Klinger: Well, Mendelsohn, you’ve certainly gone out of your way to express your undying devotion to the Thin Sane Ziggy Duke, and the time has come to discuss Bowie yet again. This time, the album in question is Hunky Dory, the 1971 release that finds him standing at the turning point between hippie-fop-folkie and glam rock superstar. It clearly marks a sea change in Bowie’s career and in the development of ’70s-era rock. But since you’re the superfan in the spangly unitard, I’m going to let you kick things off with what I’m assuming will be a huge outpouring of spewy effusiveness. Go.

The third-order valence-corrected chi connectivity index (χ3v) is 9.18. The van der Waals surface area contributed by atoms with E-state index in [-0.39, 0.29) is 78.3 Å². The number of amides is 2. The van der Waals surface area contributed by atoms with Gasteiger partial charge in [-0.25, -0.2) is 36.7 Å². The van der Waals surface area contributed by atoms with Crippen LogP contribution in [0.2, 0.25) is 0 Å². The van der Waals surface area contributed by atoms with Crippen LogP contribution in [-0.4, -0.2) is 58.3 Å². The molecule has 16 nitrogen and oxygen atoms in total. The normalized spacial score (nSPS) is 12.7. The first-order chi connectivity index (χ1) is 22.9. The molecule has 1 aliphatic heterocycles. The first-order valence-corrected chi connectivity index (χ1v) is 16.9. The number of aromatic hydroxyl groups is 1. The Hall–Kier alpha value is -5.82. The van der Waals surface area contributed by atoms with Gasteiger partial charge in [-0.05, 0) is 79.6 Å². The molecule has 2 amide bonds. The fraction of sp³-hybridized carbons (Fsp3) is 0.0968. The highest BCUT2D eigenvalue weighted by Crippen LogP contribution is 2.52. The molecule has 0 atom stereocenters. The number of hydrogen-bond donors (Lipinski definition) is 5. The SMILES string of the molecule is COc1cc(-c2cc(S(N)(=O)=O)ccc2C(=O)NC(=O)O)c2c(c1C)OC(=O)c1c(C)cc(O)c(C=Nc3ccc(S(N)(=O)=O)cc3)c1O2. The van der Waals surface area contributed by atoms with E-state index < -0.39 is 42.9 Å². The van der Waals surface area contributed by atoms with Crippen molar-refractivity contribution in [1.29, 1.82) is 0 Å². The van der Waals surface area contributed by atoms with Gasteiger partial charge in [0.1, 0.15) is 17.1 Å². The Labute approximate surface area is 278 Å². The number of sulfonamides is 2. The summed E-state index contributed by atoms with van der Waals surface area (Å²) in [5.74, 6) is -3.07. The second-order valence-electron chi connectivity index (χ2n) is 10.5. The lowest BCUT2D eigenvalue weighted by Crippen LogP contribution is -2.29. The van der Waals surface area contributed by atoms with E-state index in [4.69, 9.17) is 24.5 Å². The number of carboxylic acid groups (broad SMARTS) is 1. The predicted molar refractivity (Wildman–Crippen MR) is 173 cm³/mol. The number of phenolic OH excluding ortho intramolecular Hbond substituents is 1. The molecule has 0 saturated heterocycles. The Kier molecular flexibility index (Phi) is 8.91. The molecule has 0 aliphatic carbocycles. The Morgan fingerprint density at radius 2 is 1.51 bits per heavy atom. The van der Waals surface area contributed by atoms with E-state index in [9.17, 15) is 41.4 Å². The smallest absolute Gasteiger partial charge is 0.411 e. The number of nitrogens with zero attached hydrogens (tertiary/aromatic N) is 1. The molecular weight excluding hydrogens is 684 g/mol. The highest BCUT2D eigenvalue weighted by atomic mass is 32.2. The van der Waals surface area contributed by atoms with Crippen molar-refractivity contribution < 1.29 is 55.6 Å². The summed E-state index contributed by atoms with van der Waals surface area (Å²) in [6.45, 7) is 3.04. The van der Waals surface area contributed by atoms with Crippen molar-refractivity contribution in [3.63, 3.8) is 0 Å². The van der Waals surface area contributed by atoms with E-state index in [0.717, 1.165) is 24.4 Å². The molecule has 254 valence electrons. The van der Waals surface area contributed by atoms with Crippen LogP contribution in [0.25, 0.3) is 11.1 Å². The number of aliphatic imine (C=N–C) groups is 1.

Mendelsohn: Uh, yeah. Well. Thanks for putting me on the spot like that. This is almost as awkward as being set up on a blind date with an ex. I know I may have said some things in the past in regards to my love of David Bowie, and I stand by those statements, but I probably should have qualified them by stating, “I love David Bowie, except for his pre-Ziggy output, which is serviceable, and that rough patch from the ’80s to the early ’90s, which is not serviceable. Also, I’m not real hot on the Berlin stuff. I will watch Labyrinth anytime it comes on TV, and Outside and Earthling were fun for a minute. When do we get to those albums? (Answer: never). OK, it’s pretty much just Ziggy or nothing.”